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Naturally occurring good bacteria and fermentation can be our friends and fight our enemies in a number of ways:

  • They can “eat their food” - good and bad bacteria compete for the same nutrients naturally present in our food on which they feed;
  • They can “outnumber” the bad bacteria in the keen competition for space;
  • They can produce natural organic compounds, known as metabolites - that attack the bad microorganisms;
  • They can “send signals” in cell-to-cell communication affecting or preventing other species from spreading

But to truly comprehend the diverse ways in which friendly bacteria aid in protecting food against spoilage bacteria, we must first grasp the ancient practice of fermentation.

Food preservation

Thousands of years ago, our ancestors could not store food.

Fermentation: The secret behind food preservation in ancient pantries

Picture this: thousands of years ago, our ancestors could not store food – no supermarkets, no mom-and-pop stores, no refrigerators, nothing. When they hunted a nice big wild boar or harvested grain, there were no guarantees it would last through the next moon. Food was not easily available year-round. Enter fermentation, the ancient superhero of food preservation!

The ancient humans discovered that a small amount of fermented starter could kickstart the process in a large batch of unfermented food – like Egyptians used a fermented mash of ground grains and water to brew beer. This practice wasn't exclusive to Egypt. Civilizations worldwide used fermentation to preserve food, make wines and brew beers, leaving a lasting mark on culinary history.

Fast forward to the 19th century, and scientists dropped a knowledge bomb: tiny critters called microbes cause fermentation, a natural process where bacteria grow, multiply and generate byproducts such as gases, alcohol, or acids.

Later revelations showed that good bacteria are the masterminds behind biological compounds called enzymes, which are a vital part of the transformation process in food. These enzymes break down carbohydrates in the food, creating acidity in food, which in turn makes the food less susceptible to attacks by bad microbes. It also adds that distinctive tangy and sharp flavor found in all fermented goodies.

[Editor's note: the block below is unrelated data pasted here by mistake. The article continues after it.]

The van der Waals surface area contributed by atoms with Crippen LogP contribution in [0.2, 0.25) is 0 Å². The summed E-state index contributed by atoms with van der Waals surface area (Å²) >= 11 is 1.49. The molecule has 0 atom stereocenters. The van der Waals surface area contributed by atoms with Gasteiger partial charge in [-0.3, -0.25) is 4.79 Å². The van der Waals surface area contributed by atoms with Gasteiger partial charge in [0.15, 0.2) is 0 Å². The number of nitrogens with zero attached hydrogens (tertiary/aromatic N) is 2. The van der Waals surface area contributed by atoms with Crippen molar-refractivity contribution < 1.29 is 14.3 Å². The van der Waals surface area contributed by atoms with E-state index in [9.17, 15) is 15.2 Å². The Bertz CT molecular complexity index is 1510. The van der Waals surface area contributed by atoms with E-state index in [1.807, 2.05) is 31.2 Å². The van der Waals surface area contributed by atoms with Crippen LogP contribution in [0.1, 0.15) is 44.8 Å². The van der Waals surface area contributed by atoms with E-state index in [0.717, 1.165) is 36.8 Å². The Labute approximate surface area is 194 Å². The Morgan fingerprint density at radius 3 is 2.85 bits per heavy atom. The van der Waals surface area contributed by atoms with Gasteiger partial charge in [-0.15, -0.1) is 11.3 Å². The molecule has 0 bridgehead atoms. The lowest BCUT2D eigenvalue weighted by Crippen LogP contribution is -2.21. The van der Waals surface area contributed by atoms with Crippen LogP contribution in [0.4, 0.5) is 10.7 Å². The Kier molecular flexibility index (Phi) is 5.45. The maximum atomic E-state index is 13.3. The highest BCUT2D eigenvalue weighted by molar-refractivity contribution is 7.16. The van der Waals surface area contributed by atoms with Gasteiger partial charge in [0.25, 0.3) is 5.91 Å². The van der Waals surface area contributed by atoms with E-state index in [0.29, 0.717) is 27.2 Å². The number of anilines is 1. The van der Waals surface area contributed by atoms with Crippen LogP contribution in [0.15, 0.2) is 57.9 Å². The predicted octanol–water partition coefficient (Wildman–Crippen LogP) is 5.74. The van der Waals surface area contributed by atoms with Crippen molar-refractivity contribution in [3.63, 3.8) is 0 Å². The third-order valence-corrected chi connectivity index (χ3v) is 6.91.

Today, when food is easily available around the clock on a global scale, we are facing another problem. Once a food product rolls off the production line, the clock starts ticking towards its inevitable demise. The longer it sits on the shelf, the greater the risk of spoilage from pesky intruders like spoilage bacteria or fungi.

Think about it – tons of goodies end up in the bin mere days or months after being made, all because of their short shelf life.

Enter the brilliant minds of scientists, pondering ways to extend this shelf life without resorting to chemical wizardry. Their solution? Finding the best good bacteria to take on the bad guys!

Thus, the fermentation-enabled bioprotection revolution was born.

But identifying the right bacteria for the job isn't a walk in the park. It takes years of research, testing, and a hefty dose of patience to pinpoint the perfect candidate – good bacteria that play nice with others, are safe for human consumption and don’t mess with the food's taste or texture.

These bacterial warriors are the unsung heroes with an ability to improve shelf life and safety of dairy, meat and several other products.

Today, almost 20 percent of dairy products and a similar percentage of meat – about 300 million tons of it – end up in bins every year.

Good microbes ensure that tons of food across various categories stay fresh and delicious, instead of meeting an untimely end in the trash. Let’s get a bit more technical now and dive into how these microbial superheroes are rescuing one of the most wasted food products worldwide – Yogurt. Just within the EU, around 1.5 million tons of yogurt are wasted every year.

Sifing througt 40.000 culture strains

Finding the right solution for a challenge.

Case study

Fermentation-enabled bioprotection for yogurt and its impact